Whether muscle, ligaments, tendons or bone, injuries can come in all shapes and plague us with all manners of pain, weakness, and loss of mobility. However, while not all injuries heal the same way, they do heal in a very predictable pattern that can be recognized, understood, and with a professional Physiotherapist, treated properly. So if you’ve suffered injury in the distant or recent past, here’s how Physiotherapy can help you through each step of the recovery process.
Lasting from the day of the injury, and up to a week, this is where pain and weakness is at its peak. It’s also where we often employ the RICE method: Rest, Ice, Compression, and Elevation. While easy to recognize and easy to manage on your own or with doctor’s advice, you might be hurting your recovery if you rely solely on rest.
While the early stages of an injury require the most rest, they also require an active and assertive strategy for recovery. So specialized Physio programs will do your body more good than simply letting your body succumb to atrophy and decline due to injury.
It’s our recommendation that, in the course of recovery, and especially during the acute phase, that you don’t create an at-home Physio plan – that could worsen the injury. All movements you do make should not be causing further pain.
This phase begins a few days after injury and may last nearly a month. This phase is characterized by lowered inflammation/swelling in the injured area. Keep in mind you’re still injured, but your body is beginning to gradually knit together the damage tissue and begin the natural healing process.
This may be the most critical phase in injury recovery, as your muscles and joints will have been considerably weakened due to atrophy. And continued atrophy, left untreated, can increase the risk of further injury.
From a Physiotherapy standpoint, this is where you need to focus on rebuilding a full range of motion with the injured body part. This helps your body to build elasticity and strength in the injured tissue, which will start to pay off quickly as it recovers with a great deal more stability and structure.
Beginning as early as the first week, and lasting up to three months, the remodelling phase is so-called because your body is repairing itself around the injury. This is really the meat-and-potatoes of Physiotherapy’s recovery strategy, and the one you’re most likely to see athletes undergoing. The focus during this phase is rebuilding core strength and flexibility in the injured area. The goal is to train your body to adapt to normal movements.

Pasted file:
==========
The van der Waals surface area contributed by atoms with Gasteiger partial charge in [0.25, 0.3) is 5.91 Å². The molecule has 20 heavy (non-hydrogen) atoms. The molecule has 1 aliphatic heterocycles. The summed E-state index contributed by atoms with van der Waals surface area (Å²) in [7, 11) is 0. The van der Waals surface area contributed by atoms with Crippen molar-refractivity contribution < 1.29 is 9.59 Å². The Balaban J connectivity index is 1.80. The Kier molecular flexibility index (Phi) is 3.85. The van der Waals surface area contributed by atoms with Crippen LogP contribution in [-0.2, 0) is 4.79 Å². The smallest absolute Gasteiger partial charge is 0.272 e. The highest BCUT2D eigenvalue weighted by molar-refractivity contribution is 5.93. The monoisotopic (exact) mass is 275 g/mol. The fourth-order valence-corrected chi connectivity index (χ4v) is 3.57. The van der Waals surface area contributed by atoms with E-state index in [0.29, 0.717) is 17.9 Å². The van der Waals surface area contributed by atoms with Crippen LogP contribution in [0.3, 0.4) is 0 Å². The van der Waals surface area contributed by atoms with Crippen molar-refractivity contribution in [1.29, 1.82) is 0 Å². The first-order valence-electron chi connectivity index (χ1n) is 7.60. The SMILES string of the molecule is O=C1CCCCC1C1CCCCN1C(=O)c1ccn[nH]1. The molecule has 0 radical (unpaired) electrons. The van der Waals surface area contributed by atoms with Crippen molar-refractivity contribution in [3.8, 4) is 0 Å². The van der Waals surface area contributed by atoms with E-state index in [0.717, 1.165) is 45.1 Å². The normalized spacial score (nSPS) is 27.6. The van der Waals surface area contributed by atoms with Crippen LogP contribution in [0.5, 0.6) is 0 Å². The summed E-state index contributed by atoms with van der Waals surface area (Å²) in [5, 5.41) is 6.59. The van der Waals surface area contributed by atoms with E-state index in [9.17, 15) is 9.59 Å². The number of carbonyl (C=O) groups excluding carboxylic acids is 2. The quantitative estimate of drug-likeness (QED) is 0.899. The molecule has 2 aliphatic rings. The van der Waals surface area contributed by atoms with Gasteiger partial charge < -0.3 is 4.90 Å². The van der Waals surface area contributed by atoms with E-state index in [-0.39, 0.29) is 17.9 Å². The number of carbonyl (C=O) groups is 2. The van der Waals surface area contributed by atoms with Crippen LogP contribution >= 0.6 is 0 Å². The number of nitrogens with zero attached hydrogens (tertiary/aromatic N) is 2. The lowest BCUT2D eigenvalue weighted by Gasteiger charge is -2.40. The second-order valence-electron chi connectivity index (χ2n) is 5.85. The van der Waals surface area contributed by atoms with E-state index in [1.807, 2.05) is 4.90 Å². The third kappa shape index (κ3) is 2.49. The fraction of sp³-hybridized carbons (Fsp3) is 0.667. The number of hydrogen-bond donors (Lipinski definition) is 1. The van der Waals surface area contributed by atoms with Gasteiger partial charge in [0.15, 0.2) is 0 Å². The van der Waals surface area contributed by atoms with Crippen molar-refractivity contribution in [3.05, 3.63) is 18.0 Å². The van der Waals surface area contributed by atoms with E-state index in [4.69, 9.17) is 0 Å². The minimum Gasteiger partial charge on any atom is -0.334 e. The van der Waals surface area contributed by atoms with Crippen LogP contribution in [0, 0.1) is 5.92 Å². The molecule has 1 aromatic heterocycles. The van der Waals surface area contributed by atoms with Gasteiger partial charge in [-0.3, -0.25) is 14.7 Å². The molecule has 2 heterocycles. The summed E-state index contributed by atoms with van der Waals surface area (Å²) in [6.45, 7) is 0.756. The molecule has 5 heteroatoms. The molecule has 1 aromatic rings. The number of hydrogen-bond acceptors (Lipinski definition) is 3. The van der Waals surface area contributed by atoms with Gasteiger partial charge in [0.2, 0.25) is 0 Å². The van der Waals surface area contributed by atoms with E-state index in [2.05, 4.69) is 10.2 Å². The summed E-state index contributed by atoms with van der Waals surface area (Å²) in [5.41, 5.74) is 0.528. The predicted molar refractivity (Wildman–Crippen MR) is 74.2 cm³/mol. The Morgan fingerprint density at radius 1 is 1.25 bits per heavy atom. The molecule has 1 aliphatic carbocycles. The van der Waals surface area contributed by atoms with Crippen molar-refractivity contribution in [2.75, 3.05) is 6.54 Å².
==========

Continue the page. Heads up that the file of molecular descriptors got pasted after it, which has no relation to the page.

However, because the divide between the tender Subacute phase and the more robust Remodelling phase can be difficult to distinguish to the layman’s eye, it’s critical that the Remodelling phase be structured and cautioned by a professional Physiotherapist – pushing beyond what’s necessary for your health can risk reinjury.
The two-sided coin of recovery. On the one hand, if you’ve followed a proper Physiotherapy plan alongside a professional – you could be in the Functional Phase. Lasting up to six months, this is about returning you to your previous level of wellness while mitigating risk of reinjury or strain.
On the other hand, if you’ve gone through phases 1 to 3 without proper treatment, you risk entering the chronic phase – whereupon your injury can cause repeated strain, pain, and discomfort for a long period of time, possibly many years.
Entering this phase of recovery can be very clutch-or-choke, depending how you approached your injury. Fortunately, chronic pain can be managed, and the symptoms of injury reduced significantly.
In the case of very severe injuries, a full recovery may not always be possible. With a proper, well-structured Physiotherapy regime, however, there’s always a healthy way to recover from an injury.
Ultimately, your body is as complex a machine as you’ll ever know. Letting your body rest, or rust, after an injury is a sure way to lose mobility and cause pain down the road. Physiotherapy reduces pain by meeting your injury head-on, assessing what you can and cannot do, and giving you a plan that gives you the best possible chances of recovery. So whether it’s muscle, ligament, tendon, or bone – you owe it to yourself to follow the steps of recovery the right way.
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